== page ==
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Light from the Sidra

Ki Tetze (‘When you go out…’). 17th September 2016. 14th Elul 5776

Torah: Deuteronomy 16:18–21:9. Haftarah: Isaiah 51:12–52:12

It’s complicated

Hollywood romantic comedies tend to follow a standard boy-meets-girl scenario, followed by a series of complex but amusing twists and turns, at the end of which the young couple live together happily and, no doubt, hilariously ever after. A few years ago, however, It’s Complicated added a new twist to the standard rom-com plot. It featured a middle-aged divorced couple almost getting together again following an unexpected one-night stand. Although many people found the movie very funny, according to the Parasha, God finds that kind of scenario ‘an abomination’.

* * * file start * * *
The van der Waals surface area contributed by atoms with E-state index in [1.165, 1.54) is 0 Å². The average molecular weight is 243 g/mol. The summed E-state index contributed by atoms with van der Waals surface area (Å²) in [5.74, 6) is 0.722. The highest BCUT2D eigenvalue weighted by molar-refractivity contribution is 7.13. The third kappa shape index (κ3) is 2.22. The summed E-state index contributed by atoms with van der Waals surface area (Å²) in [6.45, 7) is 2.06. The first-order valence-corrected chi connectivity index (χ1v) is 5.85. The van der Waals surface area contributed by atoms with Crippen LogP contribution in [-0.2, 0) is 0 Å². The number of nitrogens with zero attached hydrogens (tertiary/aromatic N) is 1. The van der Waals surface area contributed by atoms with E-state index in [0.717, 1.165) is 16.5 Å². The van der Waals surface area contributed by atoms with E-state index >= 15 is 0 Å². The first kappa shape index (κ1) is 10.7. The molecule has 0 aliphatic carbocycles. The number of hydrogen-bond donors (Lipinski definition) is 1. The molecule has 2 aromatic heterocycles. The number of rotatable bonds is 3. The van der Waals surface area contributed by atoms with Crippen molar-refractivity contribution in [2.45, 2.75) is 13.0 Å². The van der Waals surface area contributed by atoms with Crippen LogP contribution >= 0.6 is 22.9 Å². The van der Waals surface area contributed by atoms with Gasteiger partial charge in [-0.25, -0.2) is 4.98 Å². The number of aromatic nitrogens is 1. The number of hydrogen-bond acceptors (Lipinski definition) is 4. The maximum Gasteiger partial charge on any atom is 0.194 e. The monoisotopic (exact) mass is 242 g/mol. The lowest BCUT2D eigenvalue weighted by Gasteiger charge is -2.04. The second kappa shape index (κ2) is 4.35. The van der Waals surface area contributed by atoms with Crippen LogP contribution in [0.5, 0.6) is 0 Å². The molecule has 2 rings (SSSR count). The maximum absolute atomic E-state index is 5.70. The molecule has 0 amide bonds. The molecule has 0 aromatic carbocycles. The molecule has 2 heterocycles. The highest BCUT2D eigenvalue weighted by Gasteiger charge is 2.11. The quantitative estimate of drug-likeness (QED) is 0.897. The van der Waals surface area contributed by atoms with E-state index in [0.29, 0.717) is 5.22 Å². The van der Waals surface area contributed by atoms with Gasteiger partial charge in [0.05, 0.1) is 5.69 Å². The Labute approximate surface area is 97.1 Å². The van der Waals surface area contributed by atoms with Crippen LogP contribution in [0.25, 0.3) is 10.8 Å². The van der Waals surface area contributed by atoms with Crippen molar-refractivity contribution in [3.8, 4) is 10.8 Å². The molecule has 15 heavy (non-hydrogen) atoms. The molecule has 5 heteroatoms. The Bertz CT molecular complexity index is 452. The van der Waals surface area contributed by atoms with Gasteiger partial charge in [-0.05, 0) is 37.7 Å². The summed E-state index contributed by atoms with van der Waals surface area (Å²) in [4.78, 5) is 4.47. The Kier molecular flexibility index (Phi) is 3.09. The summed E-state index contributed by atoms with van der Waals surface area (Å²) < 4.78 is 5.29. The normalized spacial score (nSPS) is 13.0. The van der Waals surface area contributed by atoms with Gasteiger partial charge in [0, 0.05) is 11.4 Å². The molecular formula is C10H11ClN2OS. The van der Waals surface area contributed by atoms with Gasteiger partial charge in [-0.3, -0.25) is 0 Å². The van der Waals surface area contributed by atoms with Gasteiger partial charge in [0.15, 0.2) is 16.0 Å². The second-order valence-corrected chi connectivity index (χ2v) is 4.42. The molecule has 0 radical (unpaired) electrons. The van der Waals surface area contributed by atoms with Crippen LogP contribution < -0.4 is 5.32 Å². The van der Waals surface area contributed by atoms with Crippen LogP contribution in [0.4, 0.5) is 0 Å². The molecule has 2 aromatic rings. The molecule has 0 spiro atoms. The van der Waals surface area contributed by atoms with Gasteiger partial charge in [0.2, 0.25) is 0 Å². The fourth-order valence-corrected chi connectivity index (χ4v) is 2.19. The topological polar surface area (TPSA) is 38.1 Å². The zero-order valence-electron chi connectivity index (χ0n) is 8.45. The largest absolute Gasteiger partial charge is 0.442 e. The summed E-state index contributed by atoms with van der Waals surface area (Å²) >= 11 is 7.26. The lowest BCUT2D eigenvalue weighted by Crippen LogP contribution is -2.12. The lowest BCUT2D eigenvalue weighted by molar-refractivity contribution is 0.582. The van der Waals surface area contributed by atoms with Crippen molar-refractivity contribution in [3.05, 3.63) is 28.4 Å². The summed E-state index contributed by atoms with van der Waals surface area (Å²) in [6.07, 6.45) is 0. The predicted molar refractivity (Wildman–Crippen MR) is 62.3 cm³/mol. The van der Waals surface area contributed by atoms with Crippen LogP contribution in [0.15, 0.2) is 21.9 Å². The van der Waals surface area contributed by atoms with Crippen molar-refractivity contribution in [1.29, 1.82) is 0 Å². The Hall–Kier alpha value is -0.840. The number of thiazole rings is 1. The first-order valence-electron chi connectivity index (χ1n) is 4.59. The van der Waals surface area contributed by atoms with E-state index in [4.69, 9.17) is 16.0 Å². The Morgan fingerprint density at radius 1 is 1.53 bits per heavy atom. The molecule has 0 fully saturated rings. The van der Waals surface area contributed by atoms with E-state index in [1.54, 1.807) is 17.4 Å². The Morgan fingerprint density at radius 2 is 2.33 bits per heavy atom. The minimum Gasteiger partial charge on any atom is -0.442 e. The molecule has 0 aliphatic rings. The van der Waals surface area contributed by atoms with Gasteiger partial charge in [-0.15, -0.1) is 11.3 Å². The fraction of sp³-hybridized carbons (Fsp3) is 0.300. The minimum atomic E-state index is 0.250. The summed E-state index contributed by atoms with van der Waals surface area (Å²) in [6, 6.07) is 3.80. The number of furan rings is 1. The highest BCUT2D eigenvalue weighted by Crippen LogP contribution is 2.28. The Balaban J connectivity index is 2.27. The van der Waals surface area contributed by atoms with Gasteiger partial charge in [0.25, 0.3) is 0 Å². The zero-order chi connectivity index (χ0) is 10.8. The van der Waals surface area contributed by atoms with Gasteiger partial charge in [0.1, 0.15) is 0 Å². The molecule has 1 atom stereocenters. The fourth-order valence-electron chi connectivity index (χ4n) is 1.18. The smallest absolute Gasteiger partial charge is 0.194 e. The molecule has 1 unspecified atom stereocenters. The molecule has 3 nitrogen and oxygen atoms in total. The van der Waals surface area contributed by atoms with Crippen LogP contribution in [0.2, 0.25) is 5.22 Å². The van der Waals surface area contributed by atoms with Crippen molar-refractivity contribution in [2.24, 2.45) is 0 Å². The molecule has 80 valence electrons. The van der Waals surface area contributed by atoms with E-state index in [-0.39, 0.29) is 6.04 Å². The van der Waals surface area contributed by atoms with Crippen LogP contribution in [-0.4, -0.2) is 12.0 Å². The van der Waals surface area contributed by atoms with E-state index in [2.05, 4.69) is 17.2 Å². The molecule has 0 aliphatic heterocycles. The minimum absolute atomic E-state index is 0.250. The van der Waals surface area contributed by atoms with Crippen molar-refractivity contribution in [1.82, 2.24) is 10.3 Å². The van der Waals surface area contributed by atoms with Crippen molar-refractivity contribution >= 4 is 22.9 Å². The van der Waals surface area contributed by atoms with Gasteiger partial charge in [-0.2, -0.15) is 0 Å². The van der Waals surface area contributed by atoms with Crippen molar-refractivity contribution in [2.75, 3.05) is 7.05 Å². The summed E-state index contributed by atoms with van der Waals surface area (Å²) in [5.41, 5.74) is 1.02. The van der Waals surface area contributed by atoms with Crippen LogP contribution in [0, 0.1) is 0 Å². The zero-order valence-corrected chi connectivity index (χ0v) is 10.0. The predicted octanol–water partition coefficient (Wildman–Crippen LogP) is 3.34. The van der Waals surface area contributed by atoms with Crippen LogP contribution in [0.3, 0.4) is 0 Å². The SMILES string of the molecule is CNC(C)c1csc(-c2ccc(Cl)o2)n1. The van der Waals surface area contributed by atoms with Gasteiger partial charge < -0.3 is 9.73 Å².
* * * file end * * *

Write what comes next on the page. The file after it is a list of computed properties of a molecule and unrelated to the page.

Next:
If man marries a woman and lives with her, and it will be that she will not find favour in his eyes, for he found in her a matter of immorality, and he wrote her a bill of divorce and presented it into her hand, and sent her from his house, and she left his house and went and married another man, and the latter man hated her and wrote her a bill of divorce and presented it into her hand and sent her from his house, or the latter man who married her to himself die—her first husband who divorced her shall not again take her to be his wife again, after she had been defiled for it is an abomination before HASHEM. (Deut. 24:1-4)

You couldn’t get clearer than that and yet, in the Haftarah, God despises his bride and sends her away only to take her back later: